Craspedodiscus sp. Ammonite with gorgeous ammolite and pyritized chambers from Volga River, Ulyanovsk Region, Russia
Lower Cretaceous, 201 to 145 myo
Specimen is approximately 11.5" x 13.25" x 2.5"
With included stand specimen measures approx: 11.5" x 14.5" x 6"
Fire Ammonites are fossils that have become coated in an opalescent layer after decades of compression and mineralization, called Ammolite. This superb specimen also has beautiful pyritized chambers. Perfect display piece for your home.
When the ammonite was alive, nacre was the main component of the shell: after the organism’s death, the shell fossilised over time to form aragonite. The ammolite can also contain many other minerals such as calcite and pyrite. Ammolite is not only rare for its vibrant display of colours, but also for the fact that it is biogenic. Most gemstones are not produced by living creatures.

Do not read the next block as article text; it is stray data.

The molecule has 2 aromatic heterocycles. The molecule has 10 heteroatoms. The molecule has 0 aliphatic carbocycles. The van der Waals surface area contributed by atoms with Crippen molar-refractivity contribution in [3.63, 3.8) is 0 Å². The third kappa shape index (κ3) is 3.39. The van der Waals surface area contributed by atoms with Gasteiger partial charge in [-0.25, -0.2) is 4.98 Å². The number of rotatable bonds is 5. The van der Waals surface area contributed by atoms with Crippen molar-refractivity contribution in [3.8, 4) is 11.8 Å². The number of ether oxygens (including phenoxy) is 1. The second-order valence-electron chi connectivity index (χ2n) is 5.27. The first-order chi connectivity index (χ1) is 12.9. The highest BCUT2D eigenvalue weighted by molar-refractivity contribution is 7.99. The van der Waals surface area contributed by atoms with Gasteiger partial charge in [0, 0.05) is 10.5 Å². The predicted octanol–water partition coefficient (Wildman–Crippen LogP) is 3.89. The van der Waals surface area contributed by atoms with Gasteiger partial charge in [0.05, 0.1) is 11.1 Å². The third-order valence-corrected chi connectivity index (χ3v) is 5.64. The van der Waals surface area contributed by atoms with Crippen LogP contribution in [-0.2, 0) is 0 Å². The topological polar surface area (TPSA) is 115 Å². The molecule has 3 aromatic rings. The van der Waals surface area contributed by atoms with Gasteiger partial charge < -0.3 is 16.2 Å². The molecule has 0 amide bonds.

Within the aragonite shell of ammolite, thin platelets are present. When light is shone on an ammolite specimen, light is reflected from these platelet layers and interference occurs. This leads to the vivid spectrum of colour observed in ammolite, usually consisting of red and green hues. Thin platelet layers tend to result in blue and violet shades, whereas thick platelet layers often lead to an iridescent effect mostly consisting of the usual greens and reds.